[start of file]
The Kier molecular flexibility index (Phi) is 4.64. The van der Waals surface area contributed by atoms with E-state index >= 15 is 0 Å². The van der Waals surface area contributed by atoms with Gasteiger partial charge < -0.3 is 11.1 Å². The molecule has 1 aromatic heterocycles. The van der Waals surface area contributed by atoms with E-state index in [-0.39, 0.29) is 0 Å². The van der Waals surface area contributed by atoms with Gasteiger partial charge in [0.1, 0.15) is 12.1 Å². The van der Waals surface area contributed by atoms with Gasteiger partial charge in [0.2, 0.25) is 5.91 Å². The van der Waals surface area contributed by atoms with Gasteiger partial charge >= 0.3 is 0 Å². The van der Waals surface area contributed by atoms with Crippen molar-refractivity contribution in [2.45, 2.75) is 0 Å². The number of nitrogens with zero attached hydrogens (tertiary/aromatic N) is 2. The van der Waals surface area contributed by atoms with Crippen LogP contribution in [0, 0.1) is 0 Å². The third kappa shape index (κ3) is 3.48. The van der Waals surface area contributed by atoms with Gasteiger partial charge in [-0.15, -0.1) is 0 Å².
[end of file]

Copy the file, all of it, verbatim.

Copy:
The Kier molecular flexibility index (Phi) is 4.64. The van der Waals surface area contributed by atoms with E-state index >= 15 is 0 Å². The van der Waals surface area contributed by atoms with Gasteiger partial charge < -0.3 is 11.1 Å². The molecule has 1 aromatic heterocycles. The van der Waals surface area contributed by atoms with E-state index in [-0.39, 0.29) is 0 Å². The van der Waals surface area contributed by atoms with Gasteiger partial charge in [0.1, 0.15) is 12.1 Å². The van der Waals surface area contributed by atoms with Gasteiger partial charge in [0.2, 0.25) is 5.91 Å². The van der Waals surface area contributed by atoms with Gasteiger partial charge >= 0.3 is 0 Å². The van der Waals surface area contributed by atoms with Crippen molar-refractivity contribution in [2.45, 2.75) is 0 Å². The number of nitrogens with zero attached hydrogens (tertiary/aromatic N) is 2. The van der Waals surface area contributed by atoms with Crippen LogP contribution in [0, 0.1) is 0 Å². The third kappa shape index (κ3) is 3.48. The van der Waals surface area contributed by atoms with Gasteiger partial charge in [-0.15, -0.1) is 0 Å².